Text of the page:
Following the closure of land borders nationwide by the Federal Government, most smugglers of banned items have devised a new method to beat the security authorities.
Sunday Tribune investigation at Illela, in Illela Local Government Area of Sokoto State, a border town between Nigeria and Niger Republic, has revealed.
Sunday Tribune learnt that more than 100 illegal routes are now being used by the smugglers to bring banned items such as rice, vegetable oil and even second hand clothes, among others, into the country.
A security official who spoke with Sunday Tribune on condition of anonymity disclosed that the border closure had no major effects on the smugglers, saying they were making use of illegal routes.
He said: “we are here monitoring the activities of these people, but we have limited power to do much.
“Our duty is to man this border and ensure that no one crosses or passes through it, but we cannot go and monitor illegal routes which are not part of our duty,” he added.
Meanwhile, the spokesman of the customs in the state, Mailafiya Magaji, referred Sunday Tribune to the National spokesman, Mr John Attah.
When contacted, Attah assured that all the illegal routes would be looked into as soon as possible.
He assured that the office of the National Security Adviser is monitoring the joint operations, which he said, were aimed at curbing all the illegal routes and stopping the importation of all the banned items into the country.
Meanwhile, the Minister of State for Agriculture and Rural Development, Alhaji Mustapha Shehuri, on Saturday reassured farmers on accessibility of better farming equipment and government support.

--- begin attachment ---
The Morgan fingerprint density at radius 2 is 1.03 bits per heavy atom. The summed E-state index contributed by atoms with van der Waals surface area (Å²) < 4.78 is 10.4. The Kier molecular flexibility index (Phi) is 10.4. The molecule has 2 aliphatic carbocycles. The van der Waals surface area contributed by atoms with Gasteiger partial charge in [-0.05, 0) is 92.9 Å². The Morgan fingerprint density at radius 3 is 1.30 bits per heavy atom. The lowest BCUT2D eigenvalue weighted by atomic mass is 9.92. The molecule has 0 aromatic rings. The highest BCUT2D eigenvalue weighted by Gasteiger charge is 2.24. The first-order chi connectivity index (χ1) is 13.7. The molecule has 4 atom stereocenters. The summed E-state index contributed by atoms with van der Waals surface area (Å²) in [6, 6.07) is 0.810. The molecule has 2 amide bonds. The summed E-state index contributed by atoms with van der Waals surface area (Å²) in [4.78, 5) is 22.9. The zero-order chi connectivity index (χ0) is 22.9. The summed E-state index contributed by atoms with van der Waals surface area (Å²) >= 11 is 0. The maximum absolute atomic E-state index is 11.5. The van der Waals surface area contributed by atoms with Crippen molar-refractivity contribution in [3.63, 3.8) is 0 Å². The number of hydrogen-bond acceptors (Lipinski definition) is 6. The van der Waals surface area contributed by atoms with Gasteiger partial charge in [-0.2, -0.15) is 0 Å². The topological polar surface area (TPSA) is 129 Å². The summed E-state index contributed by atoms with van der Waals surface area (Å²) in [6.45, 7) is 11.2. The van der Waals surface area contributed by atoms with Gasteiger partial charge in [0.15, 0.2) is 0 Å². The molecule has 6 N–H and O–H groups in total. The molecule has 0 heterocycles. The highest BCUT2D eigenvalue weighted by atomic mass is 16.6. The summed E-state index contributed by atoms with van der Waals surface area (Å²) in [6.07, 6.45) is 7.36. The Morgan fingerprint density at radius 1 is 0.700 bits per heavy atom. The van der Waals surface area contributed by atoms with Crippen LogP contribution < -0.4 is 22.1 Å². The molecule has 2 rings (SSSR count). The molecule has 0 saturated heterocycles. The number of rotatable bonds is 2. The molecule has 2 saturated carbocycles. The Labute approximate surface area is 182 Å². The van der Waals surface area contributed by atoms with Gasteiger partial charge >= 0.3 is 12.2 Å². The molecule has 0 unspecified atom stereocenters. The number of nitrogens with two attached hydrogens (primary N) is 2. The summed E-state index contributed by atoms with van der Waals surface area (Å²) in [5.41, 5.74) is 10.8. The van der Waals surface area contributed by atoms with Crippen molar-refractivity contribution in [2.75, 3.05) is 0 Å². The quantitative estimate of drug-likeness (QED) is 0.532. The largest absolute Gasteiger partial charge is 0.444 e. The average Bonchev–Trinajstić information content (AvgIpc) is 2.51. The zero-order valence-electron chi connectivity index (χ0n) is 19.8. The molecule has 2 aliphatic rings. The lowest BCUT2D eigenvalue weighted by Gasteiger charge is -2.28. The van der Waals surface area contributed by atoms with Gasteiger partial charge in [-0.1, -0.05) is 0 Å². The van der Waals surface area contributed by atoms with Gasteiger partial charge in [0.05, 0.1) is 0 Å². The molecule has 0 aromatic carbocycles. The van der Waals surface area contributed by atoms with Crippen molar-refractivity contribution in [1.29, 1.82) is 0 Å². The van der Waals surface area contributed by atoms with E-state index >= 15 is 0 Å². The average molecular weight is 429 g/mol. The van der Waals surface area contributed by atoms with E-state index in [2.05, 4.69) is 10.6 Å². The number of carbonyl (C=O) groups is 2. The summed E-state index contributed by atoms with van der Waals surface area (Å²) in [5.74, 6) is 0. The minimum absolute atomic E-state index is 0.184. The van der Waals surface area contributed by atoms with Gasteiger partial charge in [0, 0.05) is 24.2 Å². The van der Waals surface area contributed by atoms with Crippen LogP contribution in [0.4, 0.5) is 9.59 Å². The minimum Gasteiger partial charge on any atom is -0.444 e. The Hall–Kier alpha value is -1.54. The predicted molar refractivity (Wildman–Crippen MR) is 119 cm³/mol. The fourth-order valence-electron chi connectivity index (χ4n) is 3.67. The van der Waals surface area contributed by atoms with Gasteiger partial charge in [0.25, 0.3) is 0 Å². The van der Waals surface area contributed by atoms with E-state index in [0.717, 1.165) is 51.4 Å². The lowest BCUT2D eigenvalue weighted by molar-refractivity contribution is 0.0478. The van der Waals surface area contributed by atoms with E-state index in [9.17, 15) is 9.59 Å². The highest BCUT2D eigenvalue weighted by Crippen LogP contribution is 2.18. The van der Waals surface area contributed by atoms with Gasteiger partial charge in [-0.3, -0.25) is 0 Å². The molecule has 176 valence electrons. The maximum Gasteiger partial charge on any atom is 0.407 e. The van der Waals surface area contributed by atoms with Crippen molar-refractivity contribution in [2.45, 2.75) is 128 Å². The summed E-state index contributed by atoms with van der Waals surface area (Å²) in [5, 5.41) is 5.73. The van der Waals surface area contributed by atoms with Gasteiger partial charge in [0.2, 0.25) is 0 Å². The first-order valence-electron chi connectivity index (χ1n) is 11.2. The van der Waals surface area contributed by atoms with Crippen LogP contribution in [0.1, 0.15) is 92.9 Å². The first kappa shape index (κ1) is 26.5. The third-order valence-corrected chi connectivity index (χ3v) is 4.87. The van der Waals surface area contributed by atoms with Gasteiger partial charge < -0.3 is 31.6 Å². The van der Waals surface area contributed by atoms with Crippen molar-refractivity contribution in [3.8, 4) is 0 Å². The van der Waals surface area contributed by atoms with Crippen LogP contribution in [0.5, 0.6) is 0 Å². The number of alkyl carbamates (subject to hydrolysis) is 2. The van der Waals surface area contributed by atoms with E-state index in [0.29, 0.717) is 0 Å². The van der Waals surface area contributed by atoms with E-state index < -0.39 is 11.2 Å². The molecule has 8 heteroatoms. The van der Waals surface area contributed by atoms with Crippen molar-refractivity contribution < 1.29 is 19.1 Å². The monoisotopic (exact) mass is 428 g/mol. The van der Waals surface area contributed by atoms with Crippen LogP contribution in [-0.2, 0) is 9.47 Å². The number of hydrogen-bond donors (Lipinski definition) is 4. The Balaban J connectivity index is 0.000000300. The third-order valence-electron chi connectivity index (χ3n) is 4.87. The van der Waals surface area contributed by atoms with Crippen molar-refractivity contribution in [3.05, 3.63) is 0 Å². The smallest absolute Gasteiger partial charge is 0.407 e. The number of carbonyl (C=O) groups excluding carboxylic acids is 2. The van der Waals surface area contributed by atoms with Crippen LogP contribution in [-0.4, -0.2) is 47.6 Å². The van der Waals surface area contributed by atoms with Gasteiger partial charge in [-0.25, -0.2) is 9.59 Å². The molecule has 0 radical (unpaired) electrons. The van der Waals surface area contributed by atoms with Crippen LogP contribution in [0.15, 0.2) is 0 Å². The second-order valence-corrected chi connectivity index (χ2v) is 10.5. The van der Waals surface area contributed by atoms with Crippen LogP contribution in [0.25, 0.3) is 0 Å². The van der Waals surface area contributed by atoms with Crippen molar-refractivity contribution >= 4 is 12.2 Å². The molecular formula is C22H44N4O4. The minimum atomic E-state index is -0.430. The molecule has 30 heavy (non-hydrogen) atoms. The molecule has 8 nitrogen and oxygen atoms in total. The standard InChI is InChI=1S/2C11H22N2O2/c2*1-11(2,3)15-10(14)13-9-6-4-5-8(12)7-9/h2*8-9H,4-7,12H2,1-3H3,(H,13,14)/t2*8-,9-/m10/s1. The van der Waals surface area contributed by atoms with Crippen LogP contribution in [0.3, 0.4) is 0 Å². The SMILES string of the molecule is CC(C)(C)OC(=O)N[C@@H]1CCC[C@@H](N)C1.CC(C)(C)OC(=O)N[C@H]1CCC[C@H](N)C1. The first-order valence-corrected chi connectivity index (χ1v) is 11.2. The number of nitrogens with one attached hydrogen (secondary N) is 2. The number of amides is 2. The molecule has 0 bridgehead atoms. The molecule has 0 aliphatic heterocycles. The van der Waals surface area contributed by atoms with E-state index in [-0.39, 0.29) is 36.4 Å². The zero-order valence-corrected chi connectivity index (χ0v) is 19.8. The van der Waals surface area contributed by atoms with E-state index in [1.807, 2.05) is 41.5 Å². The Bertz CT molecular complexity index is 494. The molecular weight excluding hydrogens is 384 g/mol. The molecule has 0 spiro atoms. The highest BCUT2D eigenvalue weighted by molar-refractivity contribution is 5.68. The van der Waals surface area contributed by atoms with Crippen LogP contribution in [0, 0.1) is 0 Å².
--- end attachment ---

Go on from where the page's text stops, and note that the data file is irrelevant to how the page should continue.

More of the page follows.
Shehuri gave the assurance when he visited the Livestock House of the Federal Ministry of Agriculture and Rural Development in Kaduna.
Shehuri said that the visit was to make sure that the staff and management team were working in line with the objectives of government on improving the farmers capacity toward food production.
Shehuri said that the farming equipment being procured by the ministry would be sold to farmers at 50 per cent discount to improve their production amidst the border closure saga.
“We will make sure the equipment go to the people they are meant for because procurement of the equipment is an investment by the government to achieve its policy of diversification through the agricultural sector.
“With the border closure and diversification policy, we now produce the rice we consume, which is a positive result as against two to three years ago when we were importing 90 per cent of our rice.
“The border closure has now made rice farmers to be smiling to the banks, it has created more jobs, not only on rice but also other commodities that we consume,” he said.
Shehuri described Nigerian farmers as the most hard working people in the country, saying, “they work tirelessly even without assistance from the government to improve the country’s economy.
“We look at agriculture as a business and we assure Nigerians of better jobs from the type of growth that will result from it.”
Responding, the North West Zonal Director of the ministry, Mr Owolabi Mathew described the minister’s visit as a good omen which would enhance the capability of staff of the ministry.
“The visit will help the minister forward our challenges in relations to farmers and suggest viable means of addressing them at the headquarters for development of agricultural sector,” he said.